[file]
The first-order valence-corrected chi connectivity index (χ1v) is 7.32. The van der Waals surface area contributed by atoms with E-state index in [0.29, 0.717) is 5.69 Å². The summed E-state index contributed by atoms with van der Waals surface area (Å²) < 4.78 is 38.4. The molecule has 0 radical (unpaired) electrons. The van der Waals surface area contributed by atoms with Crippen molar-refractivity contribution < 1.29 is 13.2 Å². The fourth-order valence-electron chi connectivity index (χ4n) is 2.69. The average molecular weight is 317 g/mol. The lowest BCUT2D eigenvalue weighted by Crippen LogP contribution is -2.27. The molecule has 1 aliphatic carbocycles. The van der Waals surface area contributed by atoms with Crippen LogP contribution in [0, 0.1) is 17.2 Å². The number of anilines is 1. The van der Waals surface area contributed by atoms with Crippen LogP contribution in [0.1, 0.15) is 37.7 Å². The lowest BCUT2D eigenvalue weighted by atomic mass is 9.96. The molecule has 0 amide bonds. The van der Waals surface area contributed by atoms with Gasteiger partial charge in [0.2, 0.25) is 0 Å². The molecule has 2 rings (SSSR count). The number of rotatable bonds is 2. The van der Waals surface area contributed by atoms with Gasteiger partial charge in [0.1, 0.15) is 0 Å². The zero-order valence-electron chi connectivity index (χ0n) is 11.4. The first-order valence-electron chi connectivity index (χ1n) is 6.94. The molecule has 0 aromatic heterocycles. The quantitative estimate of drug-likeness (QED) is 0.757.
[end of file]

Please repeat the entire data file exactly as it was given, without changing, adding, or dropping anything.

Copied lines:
The first-order valence-corrected chi connectivity index (χ1v) is 7.32. The van der Waals surface area contributed by atoms with E-state index in [0.29, 0.717) is 5.69 Å². The summed E-state index contributed by atoms with van der Waals surface area (Å²) < 4.78 is 38.4. The molecule has 0 radical (unpaired) electrons. The van der Waals surface area contributed by atoms with Crippen molar-refractivity contribution < 1.29 is 13.2 Å². The fourth-order valence-electron chi connectivity index (χ4n) is 2.69. The average molecular weight is 317 g/mol. The lowest BCUT2D eigenvalue weighted by Crippen LogP contribution is -2.27. The molecule has 1 aliphatic carbocycles. The van der Waals surface area contributed by atoms with Crippen LogP contribution in [0, 0.1) is 17.2 Å². The number of anilines is 1. The van der Waals surface area contributed by atoms with Crippen LogP contribution in [0.1, 0.15) is 37.7 Å². The lowest BCUT2D eigenvalue weighted by atomic mass is 9.96. The molecule has 0 amide bonds. The van der Waals surface area contributed by atoms with Gasteiger partial charge in [0.2, 0.25) is 0 Å². The molecule has 2 rings (SSSR count). The number of rotatable bonds is 2. The van der Waals surface area contributed by atoms with Gasteiger partial charge in [0.1, 0.15) is 0 Å². The zero-order valence-electron chi connectivity index (χ0n) is 11.4. The first-order valence-electron chi connectivity index (χ1n) is 6.94. The molecule has 0 aromatic heterocycles. The quantitative estimate of drug-likeness (QED) is 0.757.